The Swan and Dolphin Resorts are massive hotels, with the Dolphin set up with its own convention center; neither of them is owned by Disney, if that’s a consideration for you. I’ve not stayed at the Swan, though I’ve walked around their property quite a bit. The hallways are usually pretty quiet, as is the convention area, unless there’s an event in progress. Nicest quiet place to visit is Kimonos, their sushi bar. It can get loud, but often isn’t. A tad expensive, but hey, the rooms aren’t cheap, either.

Walt Disney World Dolphin

I don’t think I’ve stayed here, either, though I do recall visiting one or two of the rooms during a convention. I am not a huge fan of the decor–heavy on the pink and teal–but like the Swan it’s pretty quiet in the hallways. I was at a diner there with my sister once. Everything seemed perfectly normal until the staff disappeared. A minute later four or five of them were doing a dance routine in the middle of the floor. A bit random, but there it was. I’ve not eaten in too many places there, but my guess is that the Shula’s steak house is relatively child-free (would you take your six-year-old to a place with $50 steaks?).

Disney’s Yacht Club Resort

The Yacht Club is the gray side of the Y&B complex, with dark woods and a nautical theme in the lobby. I especially like their massive globe in the center. The grounds are well kept and ornamented with flowers and topiaries. They have a couple of saloons worth visiting: the Ale & Compass bar off the lobby and the Crew’s Cup lounge, which is adjacent to the Yachtsman Steakhouse. Crew’s Cup is larger and generally busier, as a lot of people have cocktails there while waiting for a dinner seating at Yachtsman; however, they do have their own menu as well. You might be able to find some quiet Zen time in the Ship Shape Health Club–they have a fitness room and spa treatments.

Yacht Club has two large table-service restaurants: Yachtsman Steakhouse (dinner only) and Captain’s Grille (breakfast, lunch, and dinner). It’s hard to say which one’s quieter based on my experiences at each, though a cast member said Captain’s Grille was usually quieter. The food’s better at Yachtman, IMHO, but more expensive.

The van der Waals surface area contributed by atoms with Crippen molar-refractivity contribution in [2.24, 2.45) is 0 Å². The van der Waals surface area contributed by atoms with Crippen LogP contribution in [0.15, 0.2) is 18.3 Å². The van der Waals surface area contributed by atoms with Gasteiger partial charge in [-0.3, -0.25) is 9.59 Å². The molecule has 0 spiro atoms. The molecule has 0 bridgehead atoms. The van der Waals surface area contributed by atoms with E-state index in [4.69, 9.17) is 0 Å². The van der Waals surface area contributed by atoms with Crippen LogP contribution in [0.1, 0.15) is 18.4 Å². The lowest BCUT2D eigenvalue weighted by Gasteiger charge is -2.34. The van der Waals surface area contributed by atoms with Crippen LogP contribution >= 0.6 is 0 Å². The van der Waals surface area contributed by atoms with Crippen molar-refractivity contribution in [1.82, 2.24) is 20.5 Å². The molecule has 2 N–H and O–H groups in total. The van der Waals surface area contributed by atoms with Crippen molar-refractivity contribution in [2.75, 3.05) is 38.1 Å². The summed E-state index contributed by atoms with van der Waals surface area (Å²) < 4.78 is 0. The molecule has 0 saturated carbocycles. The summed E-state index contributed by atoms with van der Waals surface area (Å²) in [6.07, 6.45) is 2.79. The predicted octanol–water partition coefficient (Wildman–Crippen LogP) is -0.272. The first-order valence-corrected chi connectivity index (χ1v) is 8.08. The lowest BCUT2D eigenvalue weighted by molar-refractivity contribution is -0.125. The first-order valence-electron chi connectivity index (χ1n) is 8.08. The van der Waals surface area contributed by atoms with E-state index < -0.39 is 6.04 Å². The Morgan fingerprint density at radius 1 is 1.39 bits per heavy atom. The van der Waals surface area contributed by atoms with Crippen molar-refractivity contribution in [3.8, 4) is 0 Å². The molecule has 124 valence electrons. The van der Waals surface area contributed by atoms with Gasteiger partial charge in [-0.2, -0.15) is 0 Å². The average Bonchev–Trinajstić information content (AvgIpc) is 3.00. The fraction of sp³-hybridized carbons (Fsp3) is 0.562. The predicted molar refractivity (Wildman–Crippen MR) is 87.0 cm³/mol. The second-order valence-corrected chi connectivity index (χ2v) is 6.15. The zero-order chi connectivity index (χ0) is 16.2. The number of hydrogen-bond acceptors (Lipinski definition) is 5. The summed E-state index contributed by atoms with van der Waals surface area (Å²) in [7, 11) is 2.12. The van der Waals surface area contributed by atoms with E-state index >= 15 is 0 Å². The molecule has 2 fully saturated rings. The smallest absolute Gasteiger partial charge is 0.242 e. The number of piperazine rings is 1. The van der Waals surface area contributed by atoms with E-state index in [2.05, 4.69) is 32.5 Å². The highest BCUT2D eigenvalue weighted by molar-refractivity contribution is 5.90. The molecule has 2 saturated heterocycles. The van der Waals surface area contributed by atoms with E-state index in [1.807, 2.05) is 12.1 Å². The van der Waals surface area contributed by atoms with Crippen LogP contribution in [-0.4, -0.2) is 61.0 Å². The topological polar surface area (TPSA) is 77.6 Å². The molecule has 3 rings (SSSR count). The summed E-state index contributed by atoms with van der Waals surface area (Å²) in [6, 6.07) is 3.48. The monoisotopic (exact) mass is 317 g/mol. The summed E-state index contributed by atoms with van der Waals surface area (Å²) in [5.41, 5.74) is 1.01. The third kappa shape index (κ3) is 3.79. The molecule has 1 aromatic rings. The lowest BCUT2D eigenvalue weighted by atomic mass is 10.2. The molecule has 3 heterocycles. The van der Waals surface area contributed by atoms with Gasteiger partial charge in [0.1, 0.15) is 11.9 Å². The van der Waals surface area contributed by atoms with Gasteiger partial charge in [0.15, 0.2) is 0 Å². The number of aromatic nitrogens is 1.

Disney’s Beach Club Resort

Beach Club really doesn’t have a quiet restaurant. However, between their hotel and DVC halves, they do have a couple of quiet areas for reading–the hotel-side Solarium and the DVC lobby (I once did a telecon there with minimal interruption). The Solarium can have a TV going, but when it’s not on, there’s just the resort lobby background music.

There are a couple of saloons worth checking out at Beach Club: Martha’s Vineyard, which is a nice, quiet place to hang out during the day (they don’t open until 4 p.m.) and is relatively out of the way. Hurricane Hanna’s is the pool bar by the main pool area, Stormalong Bay. I’m not going to lie to you: this place isn’t quiet. It is next to the main pool, after all. However, the staff is always friendly and their tropical drinks are made well (they have the best rum runner on Disney property). There are only about a dozen seats at the bar, so even when there’s a line, people tend to take their drinks and leave.

And if you just need to get away from it all, the walkway around the Epcot Resorts provides plenty of quiet space. There’s also a separate walkway that leads from BoardWalk to Hollywood Studios. Plenty of leg-stretching room for you running fans, at any rate.

Bottom line: the Epcot Resorts have plenty of spaces–even in the public areas–for an introvert to find some quiet time alone while still providing convenient access to Epcot and Hollywood Studios. Go forth and chill out.